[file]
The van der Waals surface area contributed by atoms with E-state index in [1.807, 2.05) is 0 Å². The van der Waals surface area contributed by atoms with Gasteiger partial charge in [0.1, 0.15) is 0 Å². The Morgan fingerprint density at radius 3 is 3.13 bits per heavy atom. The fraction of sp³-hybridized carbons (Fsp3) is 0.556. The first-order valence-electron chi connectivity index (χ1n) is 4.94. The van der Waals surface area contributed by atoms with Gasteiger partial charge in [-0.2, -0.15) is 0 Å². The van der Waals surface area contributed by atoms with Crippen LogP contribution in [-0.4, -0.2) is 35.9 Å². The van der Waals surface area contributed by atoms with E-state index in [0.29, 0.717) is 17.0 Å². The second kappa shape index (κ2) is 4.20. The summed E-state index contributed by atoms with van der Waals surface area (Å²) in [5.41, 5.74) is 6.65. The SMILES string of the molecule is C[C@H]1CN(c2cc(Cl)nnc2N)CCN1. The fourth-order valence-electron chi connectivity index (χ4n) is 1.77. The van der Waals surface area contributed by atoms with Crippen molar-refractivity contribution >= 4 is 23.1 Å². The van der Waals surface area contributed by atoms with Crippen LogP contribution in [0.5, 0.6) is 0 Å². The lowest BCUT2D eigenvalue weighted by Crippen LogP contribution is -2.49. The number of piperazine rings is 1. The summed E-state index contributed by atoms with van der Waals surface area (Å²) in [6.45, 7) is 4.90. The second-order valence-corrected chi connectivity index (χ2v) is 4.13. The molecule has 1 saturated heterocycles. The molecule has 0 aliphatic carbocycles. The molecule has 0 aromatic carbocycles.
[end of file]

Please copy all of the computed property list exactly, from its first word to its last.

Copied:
The van der Waals surface area contributed by atoms with E-state index in [1.807, 2.05) is 0 Å². The van der Waals surface area contributed by atoms with Gasteiger partial charge in [0.1, 0.15) is 0 Å². The Morgan fingerprint density at radius 3 is 3.13 bits per heavy atom. The fraction of sp³-hybridized carbons (Fsp3) is 0.556. The first-order valence-electron chi connectivity index (χ1n) is 4.94. The van der Waals surface area contributed by atoms with Gasteiger partial charge in [-0.2, -0.15) is 0 Å². The van der Waals surface area contributed by atoms with Crippen LogP contribution in [-0.4, -0.2) is 35.9 Å². The van der Waals surface area contributed by atoms with E-state index in [0.29, 0.717) is 17.0 Å². The second kappa shape index (κ2) is 4.20. The summed E-state index contributed by atoms with van der Waals surface area (Å²) in [5.41, 5.74) is 6.65. The SMILES string of the molecule is C[C@H]1CN(c2cc(Cl)nnc2N)CCN1. The fourth-order valence-electron chi connectivity index (χ4n) is 1.77. The van der Waals surface area contributed by atoms with Crippen molar-refractivity contribution >= 4 is 23.1 Å². The van der Waals surface area contributed by atoms with Crippen LogP contribution in [0.5, 0.6) is 0 Å². The lowest BCUT2D eigenvalue weighted by Crippen LogP contribution is -2.49. The number of piperazine rings is 1. The summed E-state index contributed by atoms with van der Waals surface area (Å²) in [6.45, 7) is 4.90. The second-order valence-corrected chi connectivity index (χ2v) is 4.13. The molecule has 1 saturated heterocycles. The molecule has 0 aliphatic carbocycles. The molecule has 0 aromatic carbocycles.